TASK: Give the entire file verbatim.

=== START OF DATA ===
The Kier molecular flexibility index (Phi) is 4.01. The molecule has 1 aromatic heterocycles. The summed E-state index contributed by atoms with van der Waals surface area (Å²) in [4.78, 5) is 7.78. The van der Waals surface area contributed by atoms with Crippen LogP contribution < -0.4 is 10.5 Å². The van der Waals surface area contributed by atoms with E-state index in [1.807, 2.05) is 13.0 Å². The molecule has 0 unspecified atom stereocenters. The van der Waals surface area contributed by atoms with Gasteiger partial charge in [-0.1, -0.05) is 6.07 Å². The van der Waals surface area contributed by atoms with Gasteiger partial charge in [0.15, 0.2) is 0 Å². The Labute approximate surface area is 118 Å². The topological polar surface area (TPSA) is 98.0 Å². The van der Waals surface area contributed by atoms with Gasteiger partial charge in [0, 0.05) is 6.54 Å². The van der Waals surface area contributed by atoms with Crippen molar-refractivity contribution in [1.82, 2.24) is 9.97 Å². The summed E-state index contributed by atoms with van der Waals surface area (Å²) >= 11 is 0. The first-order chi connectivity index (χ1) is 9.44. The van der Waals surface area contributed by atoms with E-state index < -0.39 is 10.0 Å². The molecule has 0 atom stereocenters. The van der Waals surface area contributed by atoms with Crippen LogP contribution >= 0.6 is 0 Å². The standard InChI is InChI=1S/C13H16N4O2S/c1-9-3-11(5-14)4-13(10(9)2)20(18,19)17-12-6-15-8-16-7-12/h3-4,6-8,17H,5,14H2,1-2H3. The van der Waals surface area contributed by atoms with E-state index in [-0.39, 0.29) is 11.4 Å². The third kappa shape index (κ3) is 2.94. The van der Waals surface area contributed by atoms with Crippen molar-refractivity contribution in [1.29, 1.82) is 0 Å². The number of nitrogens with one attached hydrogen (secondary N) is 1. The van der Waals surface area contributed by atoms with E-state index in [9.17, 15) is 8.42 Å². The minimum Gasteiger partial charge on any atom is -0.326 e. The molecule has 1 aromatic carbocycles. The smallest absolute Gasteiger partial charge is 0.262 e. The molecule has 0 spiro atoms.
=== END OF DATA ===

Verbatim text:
The Kier molecular flexibility index (Phi) is 4.01. The molecule has 1 aromatic heterocycles. The summed E-state index contributed by atoms with van der Waals surface area (Å²) in [4.78, 5) is 7.78. The van der Waals surface area contributed by atoms with Crippen LogP contribution < -0.4 is 10.5 Å². The van der Waals surface area contributed by atoms with E-state index in [1.807, 2.05) is 13.0 Å². The molecule has 0 unspecified atom stereocenters. The van der Waals surface area contributed by atoms with Gasteiger partial charge in [-0.1, -0.05) is 6.07 Å². The van der Waals surface area contributed by atoms with Gasteiger partial charge in [0.15, 0.2) is 0 Å². The Labute approximate surface area is 118 Å². The topological polar surface area (TPSA) is 98.0 Å². The van der Waals surface area contributed by atoms with Gasteiger partial charge in [0, 0.05) is 6.54 Å². The van der Waals surface area contributed by atoms with Crippen molar-refractivity contribution in [1.82, 2.24) is 9.97 Å². The summed E-state index contributed by atoms with van der Waals surface area (Å²) >= 11 is 0. The first-order chi connectivity index (χ1) is 9.44. The van der Waals surface area contributed by atoms with E-state index < -0.39 is 10.0 Å². The molecule has 0 atom stereocenters. The van der Waals surface area contributed by atoms with Crippen LogP contribution >= 0.6 is 0 Å². The standard InChI is InChI=1S/C13H16N4O2S/c1-9-3-11(5-14)4-13(10(9)2)20(18,19)17-12-6-15-8-16-7-12/h3-4,6-8,17H,5,14H2,1-2H3. The van der Waals surface area contributed by atoms with E-state index in [-0.39, 0.29) is 11.4 Å². The third kappa shape index (κ3) is 2.94. The van der Waals surface area contributed by atoms with Crippen molar-refractivity contribution in [1.29, 1.82) is 0 Å². The number of nitrogens with one attached hydrogen (secondary N) is 1. The van der Waals surface area contributed by atoms with E-state index in [9.17, 15) is 8.42 Å². The minimum Gasteiger partial charge on any atom is -0.326 e. The molecule has 1 aromatic carbocycles. The smallest absolute Gasteiger partial charge is 0.262 e. The molecule has 0 spiro atoms.